Technology

Sneaky Superconductivity

The electrical conductivity of a sheet of graphene under a magnetic field is depicted by the colors in these two images. As the magnetic field increases from the bottom to the top of the image, the conductivity decreases (brighter colors). Superconductivity should only exist at low magnetic fields, as seen in the left panel.

Golden Swirls Sort Cells

Treatments for devastating diseases like cancer and HIV sometimes begin with a single cell. These gold spirals, each thinner than a human hair, are part of a cell-sorting microchip developed by Benjamin Yellen’s team at the Pratt School of Engineering. When an electric field is applied, each spiral acts as a miniature antenna, producing electric forces that exert precise control on biological cells.

Genetic Code to Computer Code

Tiny spirals of DNA can encode more than just the color of your eyes or the shape of your nose. Using self-assembling DNA wires, Duke engineer Chris Dwyer is building optical computing chips so compact that you could cram 5,000 movies on a single CD-sized disc. The chromophores (red dots) absorb light and transform it into packets of energy called excitons. Then these excitons leap from chromophore to chromophore in a specific pattern.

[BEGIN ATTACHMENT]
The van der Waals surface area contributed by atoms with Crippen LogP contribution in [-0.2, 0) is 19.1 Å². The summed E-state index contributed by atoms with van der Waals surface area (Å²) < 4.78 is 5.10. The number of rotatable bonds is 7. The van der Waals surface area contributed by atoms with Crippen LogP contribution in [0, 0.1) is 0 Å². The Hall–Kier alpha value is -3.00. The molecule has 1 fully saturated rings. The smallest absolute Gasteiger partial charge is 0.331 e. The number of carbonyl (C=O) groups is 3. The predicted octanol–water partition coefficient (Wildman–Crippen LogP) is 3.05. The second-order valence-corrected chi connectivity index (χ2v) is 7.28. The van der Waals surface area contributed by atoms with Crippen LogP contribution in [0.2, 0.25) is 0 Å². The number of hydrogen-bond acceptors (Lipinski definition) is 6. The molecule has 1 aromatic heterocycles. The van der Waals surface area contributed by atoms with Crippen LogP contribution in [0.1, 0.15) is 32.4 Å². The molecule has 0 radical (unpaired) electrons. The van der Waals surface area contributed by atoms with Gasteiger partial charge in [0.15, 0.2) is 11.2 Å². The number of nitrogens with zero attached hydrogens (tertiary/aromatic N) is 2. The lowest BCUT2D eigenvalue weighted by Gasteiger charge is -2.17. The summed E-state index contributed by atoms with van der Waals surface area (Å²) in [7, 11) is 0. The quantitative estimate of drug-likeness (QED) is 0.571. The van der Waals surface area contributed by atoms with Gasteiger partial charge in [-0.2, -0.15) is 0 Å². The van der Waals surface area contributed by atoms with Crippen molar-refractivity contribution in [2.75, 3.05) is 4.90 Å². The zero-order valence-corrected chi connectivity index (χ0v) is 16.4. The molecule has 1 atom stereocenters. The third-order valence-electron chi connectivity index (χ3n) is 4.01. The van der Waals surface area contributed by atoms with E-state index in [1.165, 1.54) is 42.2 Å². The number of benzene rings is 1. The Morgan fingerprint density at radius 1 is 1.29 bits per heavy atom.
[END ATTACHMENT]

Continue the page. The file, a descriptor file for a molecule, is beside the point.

Fossils, Now in 3-D

This 3D scan of the fossilized hand of Australopithecus sediba, a human ancestor whose two-million-year-old remains were discovered in a South African cave, is one of nearly 9,000 fossil scans available for download at MorphoSource.org. Visitors to the site can zoom in or out and rotate the fossil scans, download them and even make their own physical copies to hold in their hands using 3-D printing.

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